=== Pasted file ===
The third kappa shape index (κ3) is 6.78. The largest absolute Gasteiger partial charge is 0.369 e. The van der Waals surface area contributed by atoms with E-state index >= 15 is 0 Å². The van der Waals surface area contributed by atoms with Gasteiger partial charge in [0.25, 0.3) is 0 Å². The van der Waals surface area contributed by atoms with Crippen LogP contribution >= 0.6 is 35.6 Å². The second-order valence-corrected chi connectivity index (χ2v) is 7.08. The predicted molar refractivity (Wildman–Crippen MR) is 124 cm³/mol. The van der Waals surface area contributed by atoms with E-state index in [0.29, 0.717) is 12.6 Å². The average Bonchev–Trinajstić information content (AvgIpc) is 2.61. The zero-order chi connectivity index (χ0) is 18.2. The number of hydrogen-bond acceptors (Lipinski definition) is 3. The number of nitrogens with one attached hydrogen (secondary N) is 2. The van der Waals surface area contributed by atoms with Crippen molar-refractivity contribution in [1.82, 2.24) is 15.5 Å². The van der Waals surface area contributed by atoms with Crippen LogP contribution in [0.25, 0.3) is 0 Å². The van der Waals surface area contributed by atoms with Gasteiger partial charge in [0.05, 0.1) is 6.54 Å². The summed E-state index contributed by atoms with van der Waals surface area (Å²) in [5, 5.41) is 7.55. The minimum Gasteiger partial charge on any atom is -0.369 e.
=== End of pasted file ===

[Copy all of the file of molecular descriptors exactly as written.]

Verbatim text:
The third kappa shape index (κ3) is 6.78. The largest absolute Gasteiger partial charge is 0.369 e. The van der Waals surface area contributed by atoms with E-state index >= 15 is 0 Å². The van der Waals surface area contributed by atoms with Gasteiger partial charge in [0.25, 0.3) is 0 Å². The van der Waals surface area contributed by atoms with Crippen LogP contribution >= 0.6 is 35.6 Å². The second-order valence-corrected chi connectivity index (χ2v) is 7.08. The predicted molar refractivity (Wildman–Crippen MR) is 124 cm³/mol. The van der Waals surface area contributed by atoms with E-state index in [0.29, 0.717) is 12.6 Å². The average Bonchev–Trinajstić information content (AvgIpc) is 2.61. The zero-order chi connectivity index (χ0) is 18.2. The number of hydrogen-bond acceptors (Lipinski definition) is 3. The number of nitrogens with one attached hydrogen (secondary N) is 2. The van der Waals surface area contributed by atoms with Crippen molar-refractivity contribution in [1.82, 2.24) is 15.5 Å². The van der Waals surface area contributed by atoms with Crippen LogP contribution in [0.25, 0.3) is 0 Å². The van der Waals surface area contributed by atoms with Gasteiger partial charge in [0.05, 0.1) is 6.54 Å². The summed E-state index contributed by atoms with van der Waals surface area (Å²) in [5, 5.41) is 7.55. The minimum Gasteiger partial charge on any atom is -0.369 e.